Environmental impact: how composite materials are becoming essential in the aeronautics industry?

Interview with Jérémy Crevel, head of the test laboratories at Daher, on the field of composite structures applied to the aeronautical sector.

Jérémy Crevel is in charge of the test laboratories at Daher, a 1st tier subcontractor to Airbus. One of his responsibilities is the management of the laboratories on 4 sites (2 in France, 1 in Mexico and 1 in Morocco). He is an expert in the field of injected thermoplastic materials, on which he did his thesis at the Clément Ader Institute-Albi UMR CNRS 5312.

The field of composite structures applied to the aerospace sector is taught in the advanced master AMPAS – Advanced Manufacturing Processes for Aeronautical Structures.

What are the main composites used in aeronautical construction?

In recent years, we have seen two types of composite play an increasing role in the manufacture of aircraft structures: thermosetting resin composites (mainly carbon fibers and epoxy resins) and thermoplastic composites for which the matrix is ​​mainly made of PAEK (Polyaryletherketone). Easy to use and lighter than the metal commonly used until now, these two types of composite significantly reduce the weight of airplanes, resulting in reduced fuel consumption and a positive impact on the environment.

BMI (Polybismaleimide)-type resins, another material currently under development, are also used in certain cases to replace phenolic resins. However, aircraft construction has a long timescale when it comes to replacing its traditional materials. The process of developing, certifying and qualifying a new material is long and expensive. It lasts between 1 and 2 years, and represents a minimum cost of € 500,000. The manufacturer has an obligation to guarantee the functionality of the material and the barriers to market access are high.


What are the most promising developments in the field of composites?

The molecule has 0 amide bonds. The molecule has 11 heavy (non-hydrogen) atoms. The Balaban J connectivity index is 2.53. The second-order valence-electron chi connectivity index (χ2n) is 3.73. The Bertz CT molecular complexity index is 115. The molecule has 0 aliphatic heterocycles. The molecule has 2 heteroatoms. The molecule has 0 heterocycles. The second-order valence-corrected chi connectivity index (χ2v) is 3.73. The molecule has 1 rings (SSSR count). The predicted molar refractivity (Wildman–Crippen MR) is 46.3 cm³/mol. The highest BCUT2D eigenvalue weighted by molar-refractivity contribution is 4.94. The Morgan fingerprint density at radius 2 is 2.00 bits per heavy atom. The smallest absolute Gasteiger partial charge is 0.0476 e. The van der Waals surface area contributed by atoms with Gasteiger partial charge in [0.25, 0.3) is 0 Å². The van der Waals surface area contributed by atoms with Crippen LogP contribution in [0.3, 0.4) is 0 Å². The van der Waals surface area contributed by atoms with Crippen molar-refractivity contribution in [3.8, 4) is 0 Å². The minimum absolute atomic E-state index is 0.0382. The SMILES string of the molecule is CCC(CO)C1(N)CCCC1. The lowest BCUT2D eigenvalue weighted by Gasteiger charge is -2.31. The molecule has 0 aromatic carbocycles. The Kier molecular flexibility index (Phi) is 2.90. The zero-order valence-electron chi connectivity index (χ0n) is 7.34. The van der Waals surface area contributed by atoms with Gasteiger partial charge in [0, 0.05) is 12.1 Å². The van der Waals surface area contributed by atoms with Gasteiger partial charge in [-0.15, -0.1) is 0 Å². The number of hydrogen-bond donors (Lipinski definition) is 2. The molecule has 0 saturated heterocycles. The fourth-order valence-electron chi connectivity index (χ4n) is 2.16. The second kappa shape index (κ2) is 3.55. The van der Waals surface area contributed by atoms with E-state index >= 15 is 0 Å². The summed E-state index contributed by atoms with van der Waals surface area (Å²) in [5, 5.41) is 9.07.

Today, research into thermoplastic matrix composites is booming, and major contractors, such as Airbus or Boeing, are working on integrating this material into their structures. There are two reasons why these composites are so attractive. First and foremost is the ability of the thermoplastic to increase the overall sustainability of the material, because it is easily recyclable. For example, if it is originally used to make class 1 parts, it can then be re-melted and reused to make parts of class 2 or 3. Although it can only be reused to make a lower class part, the fact that it can be recycled is a determining factor today. Another advantage of thermoplastic is the potential it offers to be welded when it is heated. Today, composite parts are fixed with rivets after drilling. A real challenge today is therefore to convince designers of the potential for welding and that the use of rivets is not essential. Research is underway to develop a bonding and/or welding process that will do away with riveting.


What are the obstacles to their generalization in aircraft construction?

Reparability is one obstacle, and this applies to all composites in general. When a metal structure receives a shock, it does not have the same impact as on a composite structure. To repair the metal structure, simply rivet a piece of sheet metal over the damaged area. However, the layered composition of the composite requires delamination and sanding of the damaged area followed by the application of a patch. This aspect is giving rise to certain reservations on the part of manufacturers. Another obstacle to the generalization of composite materials is that they cannot be used in so-called hot zones (the area around the engine, for example). These hot zones require the application of more complex resins (ceramics) or the use of metal. Finally, the development of thermoplastics is confronted with the high cost of their manufacturing process, which is carried out at very high temperature: 180 ° C and 7 bars of pressure for thermosets, or 400 ° C and > 7 bars of pressure for thermoplastics. The only way to reach these temperature levels is to use autoclaves, which are particularly expensive: around € 500,000.


Are there any prospects for changing this manufacturing process?

New developments are underway on thermosetting resins, in particular epoxy. Their potential is leading us to increase our knowledge of processes such as OOA (Out Of Autoclave) to avoid manufacturing with in an autoclave. The autoclave could be replaced by an oven, a sort of large, ventilated chamber. The cost of this type of oven is ten times lower. A study is also underway to recover the waste offcuts associated with plate cutting for thermocompression, by grinding them and then injecting them for other parts. Additive manufacturing is also on the agenda for the manufacture of various parts with complex topologies. These developments are really important. They are factors in "design to cost" analysis, which is essential to the issue of competitiveness.

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